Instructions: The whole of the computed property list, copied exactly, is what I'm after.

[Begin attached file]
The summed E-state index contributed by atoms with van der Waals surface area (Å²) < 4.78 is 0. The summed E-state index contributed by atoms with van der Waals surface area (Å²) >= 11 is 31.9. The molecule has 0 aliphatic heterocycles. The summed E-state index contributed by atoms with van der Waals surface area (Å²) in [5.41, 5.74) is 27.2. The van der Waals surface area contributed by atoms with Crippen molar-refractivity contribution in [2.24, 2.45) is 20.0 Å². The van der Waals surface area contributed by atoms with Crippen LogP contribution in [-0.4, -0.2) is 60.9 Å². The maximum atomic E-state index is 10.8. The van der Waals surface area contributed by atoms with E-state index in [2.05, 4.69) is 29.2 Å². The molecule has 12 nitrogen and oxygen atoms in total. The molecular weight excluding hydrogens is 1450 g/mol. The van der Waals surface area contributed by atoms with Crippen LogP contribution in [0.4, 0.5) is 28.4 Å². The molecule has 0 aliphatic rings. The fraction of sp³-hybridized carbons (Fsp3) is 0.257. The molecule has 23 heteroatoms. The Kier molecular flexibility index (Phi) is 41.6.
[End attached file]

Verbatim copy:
The summed E-state index contributed by atoms with van der Waals surface area (Å²) < 4.78 is 0. The summed E-state index contributed by atoms with van der Waals surface area (Å²) >= 11 is 31.9. The molecule has 0 aliphatic heterocycles. The summed E-state index contributed by atoms with van der Waals surface area (Å²) in [5.41, 5.74) is 27.2. The van der Waals surface area contributed by atoms with Crippen molar-refractivity contribution in [2.24, 2.45) is 20.0 Å². The van der Waals surface area contributed by atoms with Crippen LogP contribution in [-0.4, -0.2) is 60.9 Å². The maximum atomic E-state index is 10.8. The van der Waals surface area contributed by atoms with E-state index in [2.05, 4.69) is 29.2 Å². The molecule has 12 nitrogen and oxygen atoms in total. The molecular weight excluding hydrogens is 1450 g/mol. The van der Waals surface area contributed by atoms with Crippen LogP contribution in [0.4, 0.5) is 28.4 Å². The molecule has 0 aliphatic rings. The fraction of sp³-hybridized carbons (Fsp3) is 0.257. The molecule has 23 heteroatoms. The Kier molecular flexibility index (Phi) is 41.6.